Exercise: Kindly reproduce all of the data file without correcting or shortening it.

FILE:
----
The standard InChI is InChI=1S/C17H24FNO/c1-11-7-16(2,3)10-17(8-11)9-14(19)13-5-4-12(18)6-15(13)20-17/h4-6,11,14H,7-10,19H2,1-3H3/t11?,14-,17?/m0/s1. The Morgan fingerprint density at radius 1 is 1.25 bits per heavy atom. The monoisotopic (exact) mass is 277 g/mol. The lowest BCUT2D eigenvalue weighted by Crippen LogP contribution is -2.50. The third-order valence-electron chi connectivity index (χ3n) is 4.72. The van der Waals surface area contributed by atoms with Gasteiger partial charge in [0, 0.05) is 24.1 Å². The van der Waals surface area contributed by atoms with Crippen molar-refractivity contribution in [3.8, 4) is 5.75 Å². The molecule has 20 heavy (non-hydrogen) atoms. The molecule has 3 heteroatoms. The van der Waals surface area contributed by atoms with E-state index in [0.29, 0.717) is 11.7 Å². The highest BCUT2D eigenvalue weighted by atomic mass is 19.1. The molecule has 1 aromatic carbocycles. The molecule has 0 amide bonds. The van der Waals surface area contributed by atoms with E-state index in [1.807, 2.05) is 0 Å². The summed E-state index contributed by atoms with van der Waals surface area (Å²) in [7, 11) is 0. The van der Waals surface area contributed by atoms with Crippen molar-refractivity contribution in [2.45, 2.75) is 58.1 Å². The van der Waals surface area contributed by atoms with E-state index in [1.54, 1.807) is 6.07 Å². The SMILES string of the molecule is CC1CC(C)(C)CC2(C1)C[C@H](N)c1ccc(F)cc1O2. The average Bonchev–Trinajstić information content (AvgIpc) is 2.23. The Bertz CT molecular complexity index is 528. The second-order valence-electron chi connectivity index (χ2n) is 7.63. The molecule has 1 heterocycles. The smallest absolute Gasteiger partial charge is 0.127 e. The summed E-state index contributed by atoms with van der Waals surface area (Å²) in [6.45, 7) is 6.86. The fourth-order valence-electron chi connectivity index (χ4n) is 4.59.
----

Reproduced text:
The standard InChI is InChI=1S/C17H24FNO/c1-11-7-16(2,3)10-17(8-11)9-14(19)13-5-4-12(18)6-15(13)20-17/h4-6,11,14H,7-10,19H2,1-3H3/t11?,14-,17?/m0/s1. The Morgan fingerprint density at radius 1 is 1.25 bits per heavy atom. The monoisotopic (exact) mass is 277 g/mol. The lowest BCUT2D eigenvalue weighted by Crippen LogP contribution is -2.50. The third-order valence-electron chi connectivity index (χ3n) is 4.72. The van der Waals surface area contributed by atoms with Gasteiger partial charge in [0, 0.05) is 24.1 Å². The van der Waals surface area contributed by atoms with Crippen molar-refractivity contribution in [3.8, 4) is 5.75 Å². The molecule has 20 heavy (non-hydrogen) atoms. The molecule has 3 heteroatoms. The van der Waals surface area contributed by atoms with E-state index in [0.29, 0.717) is 11.7 Å². The highest BCUT2D eigenvalue weighted by atomic mass is 19.1. The molecule has 1 aromatic carbocycles. The molecule has 0 amide bonds. The van der Waals surface area contributed by atoms with E-state index in [1.807, 2.05) is 0 Å². The summed E-state index contributed by atoms with van der Waals surface area (Å²) in [7, 11) is 0. The van der Waals surface area contributed by atoms with Crippen molar-refractivity contribution in [2.45, 2.75) is 58.1 Å². The van der Waals surface area contributed by atoms with E-state index in [1.54, 1.807) is 6.07 Å². The SMILES string of the molecule is CC1CC(C)(C)CC2(C1)C[C@H](N)c1ccc(F)cc1O2. The average Bonchev–Trinajstić information content (AvgIpc) is 2.23. The Bertz CT molecular complexity index is 528. The second-order valence-electron chi connectivity index (χ2n) is 7.63. The molecule has 1 heterocycles. The smallest absolute Gasteiger partial charge is 0.127 e. The summed E-state index contributed by atoms with van der Waals surface area (Å²) in [6.45, 7) is 6.86. The fourth-order valence-electron chi connectivity index (χ4n) is 4.59.